Most offers on a home usually come with a home inspection condition that makes the offer contingent on the acceptance of a home inspection report by the buyer. Many buyers, however, are under the impression that sellers are responsible for any issues that show up on the inspection report.

Although the seller may be required to make certain major repairs as stipulated by the lender, everything is still negotiable. A buyer may ask the seller to fix a minor crack in the basement wall or repair scuff marks on the hardwood flooring, but the seller can refuse leaving the buyer with the decision of whether or not to move forward.

Myth #3 – The Perfect Home Is Out There – I Just Have To Wait For It

Buyers have a tendency to focus too much on all the little things that may be wrong about a house rather than on the majority of the things that are right. Homes are much like people – they aren’t perfect. Even brand new homes may have a few minor flaws.

The goal of a house hunt is to find a perfectly acceptable home – one that may have a couple quirks that you can either live with or fix, but is otherwise ideal. An experienced buyer’s agent can help you identify issues that are deal-breakers and keep perspective separating little annoyances from the big picture.

Myth #4 – I Don’t Need A Real Estate Agent To Buy A House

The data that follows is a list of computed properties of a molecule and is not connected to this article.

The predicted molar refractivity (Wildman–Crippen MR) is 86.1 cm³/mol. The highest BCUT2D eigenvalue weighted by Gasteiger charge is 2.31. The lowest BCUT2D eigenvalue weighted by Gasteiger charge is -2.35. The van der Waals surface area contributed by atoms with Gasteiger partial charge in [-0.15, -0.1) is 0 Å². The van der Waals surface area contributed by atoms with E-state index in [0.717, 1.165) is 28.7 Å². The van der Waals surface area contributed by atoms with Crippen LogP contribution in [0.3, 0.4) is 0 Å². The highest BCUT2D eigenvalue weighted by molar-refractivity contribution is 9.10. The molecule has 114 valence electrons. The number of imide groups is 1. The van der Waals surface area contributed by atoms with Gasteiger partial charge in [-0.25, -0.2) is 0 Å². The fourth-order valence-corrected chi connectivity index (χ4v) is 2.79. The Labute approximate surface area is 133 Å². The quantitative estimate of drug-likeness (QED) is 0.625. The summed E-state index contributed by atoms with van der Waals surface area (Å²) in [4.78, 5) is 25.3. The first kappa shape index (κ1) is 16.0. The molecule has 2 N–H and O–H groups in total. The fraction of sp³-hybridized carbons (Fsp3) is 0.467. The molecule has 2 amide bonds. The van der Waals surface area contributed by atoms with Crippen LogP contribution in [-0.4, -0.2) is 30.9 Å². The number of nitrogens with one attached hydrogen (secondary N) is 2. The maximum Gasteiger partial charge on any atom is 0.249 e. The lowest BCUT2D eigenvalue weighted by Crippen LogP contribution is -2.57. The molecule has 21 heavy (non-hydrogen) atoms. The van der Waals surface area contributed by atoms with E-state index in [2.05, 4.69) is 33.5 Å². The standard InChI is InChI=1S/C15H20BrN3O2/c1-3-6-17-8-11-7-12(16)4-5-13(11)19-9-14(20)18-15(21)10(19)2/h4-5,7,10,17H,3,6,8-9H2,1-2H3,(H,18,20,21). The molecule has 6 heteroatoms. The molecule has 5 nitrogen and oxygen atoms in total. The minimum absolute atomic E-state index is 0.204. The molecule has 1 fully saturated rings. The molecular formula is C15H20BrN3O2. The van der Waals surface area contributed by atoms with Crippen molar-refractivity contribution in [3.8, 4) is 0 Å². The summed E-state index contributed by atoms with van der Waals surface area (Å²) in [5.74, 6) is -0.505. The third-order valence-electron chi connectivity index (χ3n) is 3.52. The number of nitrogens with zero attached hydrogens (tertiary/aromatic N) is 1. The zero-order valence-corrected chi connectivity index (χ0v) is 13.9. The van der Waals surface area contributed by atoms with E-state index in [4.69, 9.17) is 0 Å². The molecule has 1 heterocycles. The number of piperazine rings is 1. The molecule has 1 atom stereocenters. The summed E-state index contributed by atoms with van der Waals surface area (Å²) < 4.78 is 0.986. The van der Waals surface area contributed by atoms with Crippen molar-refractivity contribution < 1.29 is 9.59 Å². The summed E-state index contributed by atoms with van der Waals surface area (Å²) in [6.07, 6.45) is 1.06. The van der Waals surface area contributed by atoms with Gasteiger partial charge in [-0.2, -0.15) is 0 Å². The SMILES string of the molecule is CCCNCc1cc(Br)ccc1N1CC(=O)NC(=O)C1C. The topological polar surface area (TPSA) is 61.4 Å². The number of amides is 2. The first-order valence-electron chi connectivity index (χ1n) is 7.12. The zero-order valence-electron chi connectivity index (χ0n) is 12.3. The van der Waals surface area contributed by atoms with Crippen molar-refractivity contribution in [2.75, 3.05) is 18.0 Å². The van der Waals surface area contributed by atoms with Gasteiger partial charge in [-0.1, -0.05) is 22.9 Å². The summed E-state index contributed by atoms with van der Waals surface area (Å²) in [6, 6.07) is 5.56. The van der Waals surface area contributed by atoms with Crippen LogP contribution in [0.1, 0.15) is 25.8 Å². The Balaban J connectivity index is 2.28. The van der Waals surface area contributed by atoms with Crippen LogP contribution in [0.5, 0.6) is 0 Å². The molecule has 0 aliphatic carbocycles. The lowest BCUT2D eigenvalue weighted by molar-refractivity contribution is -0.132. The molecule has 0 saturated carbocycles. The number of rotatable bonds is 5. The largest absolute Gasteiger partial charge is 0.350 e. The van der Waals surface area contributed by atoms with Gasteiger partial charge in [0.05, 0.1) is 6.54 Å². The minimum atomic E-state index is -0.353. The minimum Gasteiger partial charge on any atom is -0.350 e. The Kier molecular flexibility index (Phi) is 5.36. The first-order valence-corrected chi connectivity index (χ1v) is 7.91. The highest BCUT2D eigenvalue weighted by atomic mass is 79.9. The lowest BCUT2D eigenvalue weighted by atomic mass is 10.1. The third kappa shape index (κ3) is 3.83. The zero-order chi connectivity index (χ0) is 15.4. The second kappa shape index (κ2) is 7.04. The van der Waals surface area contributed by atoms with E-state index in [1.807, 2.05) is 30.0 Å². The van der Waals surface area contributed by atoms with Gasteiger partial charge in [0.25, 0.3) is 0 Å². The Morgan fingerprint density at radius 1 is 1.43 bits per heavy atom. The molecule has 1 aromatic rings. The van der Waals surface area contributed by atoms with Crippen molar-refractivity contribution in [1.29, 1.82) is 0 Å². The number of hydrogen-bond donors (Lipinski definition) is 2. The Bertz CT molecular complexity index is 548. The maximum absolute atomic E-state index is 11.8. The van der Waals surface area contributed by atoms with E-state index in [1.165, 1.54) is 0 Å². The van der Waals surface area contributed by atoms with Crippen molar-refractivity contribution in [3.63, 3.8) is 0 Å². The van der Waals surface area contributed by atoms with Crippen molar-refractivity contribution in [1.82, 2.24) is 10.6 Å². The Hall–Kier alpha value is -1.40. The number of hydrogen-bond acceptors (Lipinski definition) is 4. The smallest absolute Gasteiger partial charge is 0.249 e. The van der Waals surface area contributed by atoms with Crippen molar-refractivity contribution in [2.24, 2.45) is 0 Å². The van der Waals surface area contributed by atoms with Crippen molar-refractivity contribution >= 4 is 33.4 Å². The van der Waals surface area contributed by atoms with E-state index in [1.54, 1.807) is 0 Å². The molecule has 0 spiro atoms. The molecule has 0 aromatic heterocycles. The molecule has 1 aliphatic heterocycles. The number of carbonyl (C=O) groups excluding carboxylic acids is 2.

Without the proper team behind you – especially if you’re a first-time homebuyer – you could potentially find yourself in a compromised position. Many buyers don’t take the time necessary to shop for an agent who can best represent them in their purchase.

Think about it this way – would you perform surgery on yourself? Do you feel comfortable filing your own income taxes, or do you opt to use the services of an accountant? Being represented by a licensed real estate agent will give you the benefit of professional skills and knowledge, including the ability to find financing and close the deal with your best interests put first.  Call Terry Robinson and The Early-Group, your trusted Conifer, Evergreen, Pine, Bailey, Morrison and Front Range/Foot Hill Real Estate Team.  303.748.3838

It’s always in your best interest to have an experienced, knowledgeable agent represent you in a home purchase. With such a major investment on the line, you want someone who can help you complete a purchase leaving no stone unturned, ultimately saving you money and a lot of headaches.  A professional real estate agent will be able to sort the myths from the reality and make your first home-buying experience a positive one.

7 Tips To Make Your Living Room More Appealing To Home Buyers

7 Tips To Make Your Living Room More Appealing To Home Buyers. Everyone knows that first impressions are important.  By carefully staging your home, you can positively influence the feelings your potential buyers have when they are viewing the property.

Staging is the art of decorating and arranging the spaces within your house to make it more appealing to buyers. If you can adapt the rooms to create an attractive and welcoming zone that home buyers can see themselves in, they will be more likely to buy your property.

One of the most important rooms to stage is the living room, because it is such a central part of the house. This is where a lot of the social activity occurs, so it should appear comfortable and welcoming.  Here are some tips to keep in mind when staging your living room before the next showing of your home:

  • Clear out the clutter. The most important step is to de-clutter, because a mess will turn off potential buyers. Clear away any papers, toys and other items to make your living room as clean and minimalist as possible.